Care of the mentally ill has changed dramatically in recent decades. Drugs introduced in the mid-1950s, along with other improved treatment methods, enabled many patients who would once have spent years in mental institutions to be treated as outpatients in community facilities instead. (A series of judicial decisions and legislative acts has promoted community care by requiring that patients be treated in the least restrictive setting available.) Between 1955 and 1980 the number of people in state mental hospitals declined from more than 550,000 to fewer than 125,000. This trend was due partly to improved community care and partly to the cost of operating hospitals; in an effort to save public money, some large state mental hospitals have been closed, forcing alternatives to be found for patients. This is generally considered a progressive trend because when patients spend extended periods in hospitals they tend to become overly dependent and lose interest in taking care of themselves. In addition, because the hospitals are often located long distances from the patients’ homes, families and friends can visit only infrequently, and the patients’ roles at home and at work are likely to be taken over by others.
The psychiatric wards of community general hospitals have assumed some of the responsibility for caring for the mentally ill during the acute phases of illness. Some of these hospitals function as the inpatient service for community mental health centers. Typically, patients remain for a few days or weeks until their symptoms have subsided, and they usually are given some form of psychotropic drug to help relieve their symptoms. Following the lead of Great Britain, American mental hospitals now also give some patients complete freedom of buildings and grounds and, in some instances, freedom to visit nearby communities. This move is based on the conclusion that disturbed behavior is often the result of restraint rather than of illness.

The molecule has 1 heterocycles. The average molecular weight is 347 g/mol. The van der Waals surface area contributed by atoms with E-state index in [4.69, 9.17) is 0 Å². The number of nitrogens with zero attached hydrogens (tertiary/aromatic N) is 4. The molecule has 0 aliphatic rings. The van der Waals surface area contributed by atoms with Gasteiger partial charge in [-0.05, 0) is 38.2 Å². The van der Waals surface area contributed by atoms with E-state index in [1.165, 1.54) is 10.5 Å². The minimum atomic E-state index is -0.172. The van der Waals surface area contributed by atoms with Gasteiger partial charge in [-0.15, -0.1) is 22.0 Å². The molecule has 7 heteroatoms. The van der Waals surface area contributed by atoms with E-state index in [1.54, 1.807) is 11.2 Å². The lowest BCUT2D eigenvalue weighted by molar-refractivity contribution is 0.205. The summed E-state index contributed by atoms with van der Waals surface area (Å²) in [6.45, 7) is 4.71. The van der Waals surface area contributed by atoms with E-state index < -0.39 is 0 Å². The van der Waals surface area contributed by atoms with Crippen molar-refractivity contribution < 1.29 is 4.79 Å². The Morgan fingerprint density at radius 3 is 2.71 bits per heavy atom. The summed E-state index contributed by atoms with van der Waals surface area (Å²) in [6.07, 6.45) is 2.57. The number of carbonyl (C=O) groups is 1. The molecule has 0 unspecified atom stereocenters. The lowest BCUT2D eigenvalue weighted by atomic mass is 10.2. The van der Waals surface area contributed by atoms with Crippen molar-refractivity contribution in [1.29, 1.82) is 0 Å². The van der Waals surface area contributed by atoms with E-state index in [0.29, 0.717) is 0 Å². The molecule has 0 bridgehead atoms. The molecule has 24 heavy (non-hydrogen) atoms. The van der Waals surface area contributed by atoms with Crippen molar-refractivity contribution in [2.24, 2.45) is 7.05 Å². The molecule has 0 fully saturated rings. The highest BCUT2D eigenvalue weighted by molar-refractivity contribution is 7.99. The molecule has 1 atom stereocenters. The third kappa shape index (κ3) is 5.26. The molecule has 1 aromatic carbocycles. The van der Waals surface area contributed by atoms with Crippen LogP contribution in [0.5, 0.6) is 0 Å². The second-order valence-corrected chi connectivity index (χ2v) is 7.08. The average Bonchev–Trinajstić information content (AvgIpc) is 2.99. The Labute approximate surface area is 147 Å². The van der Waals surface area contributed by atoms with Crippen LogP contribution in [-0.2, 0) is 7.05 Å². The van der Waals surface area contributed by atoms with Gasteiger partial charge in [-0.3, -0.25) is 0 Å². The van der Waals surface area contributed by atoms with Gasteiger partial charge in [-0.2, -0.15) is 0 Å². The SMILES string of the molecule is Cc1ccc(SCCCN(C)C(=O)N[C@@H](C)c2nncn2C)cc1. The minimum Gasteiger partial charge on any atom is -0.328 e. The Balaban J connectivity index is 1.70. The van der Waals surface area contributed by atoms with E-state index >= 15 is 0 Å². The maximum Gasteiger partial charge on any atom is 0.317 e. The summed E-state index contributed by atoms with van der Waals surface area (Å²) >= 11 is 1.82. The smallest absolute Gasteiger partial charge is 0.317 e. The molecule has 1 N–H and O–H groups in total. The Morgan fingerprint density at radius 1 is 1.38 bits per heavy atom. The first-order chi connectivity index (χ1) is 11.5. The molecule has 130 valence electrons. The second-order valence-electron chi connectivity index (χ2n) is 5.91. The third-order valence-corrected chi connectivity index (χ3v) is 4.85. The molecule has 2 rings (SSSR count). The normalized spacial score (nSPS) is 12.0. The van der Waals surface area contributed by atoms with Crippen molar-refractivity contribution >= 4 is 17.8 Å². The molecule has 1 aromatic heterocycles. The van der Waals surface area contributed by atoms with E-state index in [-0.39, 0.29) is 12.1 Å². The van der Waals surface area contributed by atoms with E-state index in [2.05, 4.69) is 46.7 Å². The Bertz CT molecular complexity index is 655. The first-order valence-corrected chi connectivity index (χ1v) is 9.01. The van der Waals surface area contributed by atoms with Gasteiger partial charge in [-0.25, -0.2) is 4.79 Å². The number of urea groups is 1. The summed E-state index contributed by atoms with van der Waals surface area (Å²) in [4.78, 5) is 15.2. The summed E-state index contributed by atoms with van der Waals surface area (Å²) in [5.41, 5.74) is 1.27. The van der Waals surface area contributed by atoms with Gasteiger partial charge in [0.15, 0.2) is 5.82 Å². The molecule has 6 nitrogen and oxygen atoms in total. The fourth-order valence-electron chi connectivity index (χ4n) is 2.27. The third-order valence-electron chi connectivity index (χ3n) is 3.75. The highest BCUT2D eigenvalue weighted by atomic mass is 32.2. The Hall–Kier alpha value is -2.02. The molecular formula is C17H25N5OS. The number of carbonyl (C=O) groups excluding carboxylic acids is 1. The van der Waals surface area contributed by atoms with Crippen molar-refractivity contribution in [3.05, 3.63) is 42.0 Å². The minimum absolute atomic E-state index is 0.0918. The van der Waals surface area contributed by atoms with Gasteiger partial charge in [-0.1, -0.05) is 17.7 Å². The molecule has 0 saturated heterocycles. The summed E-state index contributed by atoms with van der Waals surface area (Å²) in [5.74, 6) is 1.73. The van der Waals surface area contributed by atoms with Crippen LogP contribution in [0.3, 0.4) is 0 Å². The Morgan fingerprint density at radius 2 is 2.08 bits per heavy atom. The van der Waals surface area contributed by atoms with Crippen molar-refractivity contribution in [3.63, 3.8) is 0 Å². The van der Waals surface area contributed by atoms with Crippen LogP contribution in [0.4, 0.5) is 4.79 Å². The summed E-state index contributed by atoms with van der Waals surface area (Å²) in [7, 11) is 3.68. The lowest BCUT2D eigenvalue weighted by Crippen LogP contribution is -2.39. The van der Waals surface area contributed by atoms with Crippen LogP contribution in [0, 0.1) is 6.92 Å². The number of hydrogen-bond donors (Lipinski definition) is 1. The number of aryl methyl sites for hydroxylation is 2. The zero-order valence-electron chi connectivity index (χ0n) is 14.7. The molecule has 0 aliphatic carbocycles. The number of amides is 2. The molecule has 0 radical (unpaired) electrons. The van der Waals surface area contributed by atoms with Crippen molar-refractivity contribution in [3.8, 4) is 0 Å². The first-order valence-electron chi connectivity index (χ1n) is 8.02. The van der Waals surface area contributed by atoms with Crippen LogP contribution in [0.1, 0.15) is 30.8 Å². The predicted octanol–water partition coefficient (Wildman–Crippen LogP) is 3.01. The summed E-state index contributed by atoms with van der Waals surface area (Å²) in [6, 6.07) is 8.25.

Treatment of patients with less severe mental disorders has also changed markedly in recent decades. Previously, patients with mild depression, anxiety disorders, and other neurotic conditions were treated individually with psychotherapy. Although this form of treatment is still widely used, alternative approaches are now available. In some instances, a group of patients meets to work through problems with the assistance of a therapist; in other cases, families are treated as a unit. Another form of treatment that has proven especially effective in alleviating phobic disorders is behavior therapy, which focuses on changing overt behavior rather than the underlying causes of a disorder. As in the serious mental illnesses, the treatment of milder forms of anxiety and depression has been furthered by the introduction of new drugs that help alleviate symptoms.
Many different sciences contribute to knowledge about mental health and illness. In recent decades these sciences have begun to clarify basic biological, psychological, and social processes, and they have refined the application of such knowledge to mental health problems.
Some of the most promising leads have come from biological research. For example, brain scientists who study neurotransmitters—chemicals that carry messages from one nerve cell to another—are contributing to knowledge of normal and abnormal brain functioning, and they may eventually discover better treatment methods for mental illness. Other researchers are trying to discover how the brain develops—they have learned, for example, that even in adults some nerve cells partially regenerate after being damaged—and such research adds to the understanding of mental retardation, untreatable forms of brain damage, and other conditions.
Psychological research relevant to mental health includes the study of perception, information processing, thinking, language, motivation, emotion, abilities, attitudes, personality, and social behavior. For example, researchers are studying stress and how to cope with it. One application of this type of research may help to prevent mental disorders; in the future, psychologists may be better able to match people (and their coping skills) to work settings and job duties.
Research in the social sciences focuses on problems of individuals in contexts such as the family, neighborhood, and work setting, as well as the culture at large. One example of such work is epidemiological research, which is the study of the occurrence of disease patterns, including mental illness, in a society.